Stoic movie review: The Magnificent Seven

The Magnificent Seven (2016 version) is a remake of the classic 1960 movie starring You Brinner, Steve McQuinn, Charles Bronson, and James Coburn, among others. Both of those are in turn based on the classic Japanese movie The Seven Samurai (1954), by Akira Kurosawa, starring Toshiro Mifune. (Yet another, animated, take on the same story was produced in 1998 with the title A Bug’s Life, featuring Kevin Spacey, Julia Louis-Dreyfus, David Hyde Pierce, and many others.) Why so many versions of the basic, simple story? Because it is a timeless tale of injustice, oppression, and fighting against inconceivable odds; a tale that, as it happens, also features a number of Stoic themes.

The plot unfolds in a village in the Wild West, where the locals are being harassed and exploited by a robber baron, Bartholomew Bogue, played in the ’16 version by Peter Sarsgaard. When Bogue goes too far and kills a number of men and women of the village in cold blood, the widow of one of the victims, Emma Cullen (played by Haley Bennett), goes out in search of help. [Alert: a number of spoilers from now on!]

Cullen finds Chisolm (Denzel Washington), a bounty hunter, and offers him money to help the village getting rid of Bogue. Improbably, Chisolm accepts the offer and sets out to recruit a small band of hired guns, the Magnificent Seven of the title. As we discover later, Chisolm also had a more personal reason to fight Bogue, since his family had been killed years before by the same man, in an analogous situation.

Pretty soon the group is established, to include characters with very different backgrounds and motivations: Josh Faraday (Chris Pratt), a gambler with a bawdy sense of humor; Goodnight Robicheaux (Ethan Hawke), a former sharpshooter for the Confederate army who goes into a panic at the thought of more violence; Billy Rocks (Byung-hun Lee), a knife-wielding Japanese who is intensely loyal to and protective of Robicheaux; Jack Horne (Vincent D’Onofrio), a skilled tracker and devoutly religious man; Red Harvest (Martin Sensmeier), a solitary Comanche warrior; and Vasquez (Manuel Garcia-Rulfo), a Mexican outlaw.

The mission is near impossible: not only the Seven have to take the town from the numerous armed men left there by Bogues during his temporary absence; they also have to hold off against a veritable army of bandits that is sent by the robber baron to reclaim what he thinks is his land. Chisolm’ people manage the first task by a combination of surprise and superb fighting skills, and succeed at the second, much more arduous objective, by way of ingenuity and at the cost of several lives (only three of the original Seven survive by the end of the movie).

What makes this a good movie to watch for a student of Stoicism is both the character of some of the protagonists as evident from the beginning, as well as the evolution of various others throughout the story. Chisolm, Billy Rocks, Jack Horne and Red Harvest are obviously virtuous from the onset, though in different ways. Chisolm has a keen sense of justice, and he is clearly not moved (only) by money and revenge, he feels actual pity for Emma and the other villagers. Billy’s loyalty to his panic-stricken friend is moving, and endures until the very last minute, when they both are killed by a machine gun. Jack is a bear of a man, yet clearly tender-hearted, presumably because of his religious fervor. But it is probably Red Harvest that most approaches a Stoic from the moment he appears on screen: he fights because it is the right thing to do, and when he confronts a much larger than himself rogue Comanche assassin, he tells him that he is a disgrace, right before delivering the final blow that kills villain.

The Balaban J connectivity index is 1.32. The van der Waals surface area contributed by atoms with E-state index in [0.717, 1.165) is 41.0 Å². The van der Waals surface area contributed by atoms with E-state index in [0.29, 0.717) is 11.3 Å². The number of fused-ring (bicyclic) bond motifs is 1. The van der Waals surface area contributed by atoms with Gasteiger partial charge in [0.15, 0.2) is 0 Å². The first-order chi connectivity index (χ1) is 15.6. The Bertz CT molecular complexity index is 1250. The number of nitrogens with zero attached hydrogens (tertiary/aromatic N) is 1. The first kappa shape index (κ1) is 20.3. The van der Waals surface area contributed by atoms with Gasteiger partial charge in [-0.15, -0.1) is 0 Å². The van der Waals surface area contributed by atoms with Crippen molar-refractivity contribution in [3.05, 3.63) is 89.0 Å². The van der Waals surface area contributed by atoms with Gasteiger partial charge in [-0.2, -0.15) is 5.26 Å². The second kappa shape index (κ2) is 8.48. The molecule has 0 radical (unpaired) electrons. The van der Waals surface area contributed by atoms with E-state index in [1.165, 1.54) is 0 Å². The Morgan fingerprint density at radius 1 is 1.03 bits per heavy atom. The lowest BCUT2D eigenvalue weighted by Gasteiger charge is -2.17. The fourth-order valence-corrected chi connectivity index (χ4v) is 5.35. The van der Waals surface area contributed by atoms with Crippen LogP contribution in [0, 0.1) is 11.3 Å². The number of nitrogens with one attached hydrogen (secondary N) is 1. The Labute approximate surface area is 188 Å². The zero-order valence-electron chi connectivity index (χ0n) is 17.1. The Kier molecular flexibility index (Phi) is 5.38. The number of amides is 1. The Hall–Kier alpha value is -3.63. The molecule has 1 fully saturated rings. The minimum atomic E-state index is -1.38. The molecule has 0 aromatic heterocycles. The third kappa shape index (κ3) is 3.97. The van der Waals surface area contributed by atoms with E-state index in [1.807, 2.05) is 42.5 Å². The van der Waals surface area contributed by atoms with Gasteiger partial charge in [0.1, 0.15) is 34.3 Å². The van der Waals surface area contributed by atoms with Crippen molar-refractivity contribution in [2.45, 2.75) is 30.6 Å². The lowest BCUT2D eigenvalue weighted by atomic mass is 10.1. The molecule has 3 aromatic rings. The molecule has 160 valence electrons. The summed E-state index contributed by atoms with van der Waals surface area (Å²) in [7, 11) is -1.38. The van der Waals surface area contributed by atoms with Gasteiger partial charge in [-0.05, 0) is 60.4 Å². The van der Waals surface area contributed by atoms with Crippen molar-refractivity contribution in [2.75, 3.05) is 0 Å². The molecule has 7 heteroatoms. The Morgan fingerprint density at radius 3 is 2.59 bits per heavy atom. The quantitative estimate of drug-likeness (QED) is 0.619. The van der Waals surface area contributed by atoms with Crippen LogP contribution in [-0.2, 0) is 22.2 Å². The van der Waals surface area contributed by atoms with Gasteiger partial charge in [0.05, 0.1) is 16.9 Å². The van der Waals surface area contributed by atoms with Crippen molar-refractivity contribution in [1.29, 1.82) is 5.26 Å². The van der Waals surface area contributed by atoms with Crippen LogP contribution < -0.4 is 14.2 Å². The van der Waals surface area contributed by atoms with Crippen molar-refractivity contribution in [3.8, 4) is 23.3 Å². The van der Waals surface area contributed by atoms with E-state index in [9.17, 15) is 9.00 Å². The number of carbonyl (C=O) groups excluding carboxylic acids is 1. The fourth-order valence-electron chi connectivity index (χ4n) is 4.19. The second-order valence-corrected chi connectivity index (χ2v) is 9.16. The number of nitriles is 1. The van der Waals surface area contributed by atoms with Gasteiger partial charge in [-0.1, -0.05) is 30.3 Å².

The remaining three evolve slowly but surely during the movie, from varied beginnings. Robicheaux is initially so ashamed of his panic attacks that he leaves the night before the big fight, but of course manages to overcome his own fears and bravely fights shoulder to shoulder with the others, particularly his loyal friend Billy. Vasquez also fights bravely, but the viewer can tell that he gradually loses his braggadocio and develops real sympathies both for his companions and for the people they are defending. Finally, Josh Faraday, the gambler, not only again evolves out of his initial selfishness and narcissism, but sacrifices his life by implementing an ingenious plan to get rid of their opponents’ machine gun, without which move their cause would have surely been lost.

The Magnificent Seven is obviously a display of courage, not just physical, but moral; of temperance, as the Seven have to patiently lay out their plan and not rush into things; of practical wisdom, as they show themselves capable of successfully navigating a situation where the odds were very much against them; and of course of justice, not understood in the modern sense of an impersonal theory of how to treat others, but personified in the one-on-one relationship we all have with our fellow human beings. And it’s a pretty good movie too!

2 thoughts on “Stoic movie review: The Magnificent Seven

  1. I enjoyed this, because I have a long-standing interest in the relation between philosophy and narrative art. One of my favorite novels in this regard is Ishiguro’s Remains of the Day. It is told from the point of view of the Butler of a great house in the 1930s in England. Mr. Stevens, the Butler, is a very interesting stoic (though he doesn’t think of himself in those terms) – a thoughtful man deeply concerned with what it means to live well in his station as a Butler. Stevens is self deceived, and an unreliable narrator. But it is a stunning work of art, and very instructive about Stoicism. It was also made into a major movie of the same title, and the comparison of the two is also intriguing.

    Liked by 1 person

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